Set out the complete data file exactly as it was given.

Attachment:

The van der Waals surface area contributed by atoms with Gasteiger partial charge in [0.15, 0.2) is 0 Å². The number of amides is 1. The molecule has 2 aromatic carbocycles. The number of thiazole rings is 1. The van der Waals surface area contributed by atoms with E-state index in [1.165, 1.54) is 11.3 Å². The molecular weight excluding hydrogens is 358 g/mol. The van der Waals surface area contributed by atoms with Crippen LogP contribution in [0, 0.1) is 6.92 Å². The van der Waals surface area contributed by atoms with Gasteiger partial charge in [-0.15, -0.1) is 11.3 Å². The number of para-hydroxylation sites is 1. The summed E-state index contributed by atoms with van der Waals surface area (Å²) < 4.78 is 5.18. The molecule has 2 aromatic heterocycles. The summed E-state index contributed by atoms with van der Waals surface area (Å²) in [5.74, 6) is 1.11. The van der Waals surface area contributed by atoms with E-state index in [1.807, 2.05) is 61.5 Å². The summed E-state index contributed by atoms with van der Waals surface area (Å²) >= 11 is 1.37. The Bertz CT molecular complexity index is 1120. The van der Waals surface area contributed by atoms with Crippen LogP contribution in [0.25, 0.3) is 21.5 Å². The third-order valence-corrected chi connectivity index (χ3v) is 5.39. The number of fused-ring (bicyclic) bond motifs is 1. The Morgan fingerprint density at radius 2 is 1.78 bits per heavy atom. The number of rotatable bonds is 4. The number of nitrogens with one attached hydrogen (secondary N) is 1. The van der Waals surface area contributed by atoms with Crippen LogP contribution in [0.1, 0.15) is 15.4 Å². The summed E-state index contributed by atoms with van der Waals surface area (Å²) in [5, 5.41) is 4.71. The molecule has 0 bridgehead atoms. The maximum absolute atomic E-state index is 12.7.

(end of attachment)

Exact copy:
The van der Waals surface area contributed by atoms with Gasteiger partial charge in [0.15, 0.2) is 0 Å². The number of amides is 1. The molecule has 2 aromatic carbocycles. The number of thiazole rings is 1. The van der Waals surface area contributed by atoms with E-state index in [1.165, 1.54) is 11.3 Å². The molecular weight excluding hydrogens is 358 g/mol. The van der Waals surface area contributed by atoms with Crippen LogP contribution in [0, 0.1) is 6.92 Å². The van der Waals surface area contributed by atoms with Gasteiger partial charge in [-0.15, -0.1) is 11.3 Å². The number of para-hydroxylation sites is 1. The summed E-state index contributed by atoms with van der Waals surface area (Å²) < 4.78 is 5.18. The molecule has 2 aromatic heterocycles. The summed E-state index contributed by atoms with van der Waals surface area (Å²) in [5.74, 6) is 1.11. The van der Waals surface area contributed by atoms with E-state index in [1.807, 2.05) is 61.5 Å². The summed E-state index contributed by atoms with van der Waals surface area (Å²) >= 11 is 1.37. The Bertz CT molecular complexity index is 1120. The van der Waals surface area contributed by atoms with Crippen LogP contribution in [0.25, 0.3) is 21.5 Å². The third-order valence-corrected chi connectivity index (χ3v) is 5.39. The number of fused-ring (bicyclic) bond motifs is 1. The Morgan fingerprint density at radius 2 is 1.78 bits per heavy atom. The number of rotatable bonds is 4. The number of nitrogens with one attached hydrogen (secondary N) is 1. The van der Waals surface area contributed by atoms with Crippen LogP contribution in [0.1, 0.15) is 15.4 Å². The summed E-state index contributed by atoms with van der Waals surface area (Å²) in [5, 5.41) is 4.71. The molecule has 0 bridgehead atoms. The maximum absolute atomic E-state index is 12.7.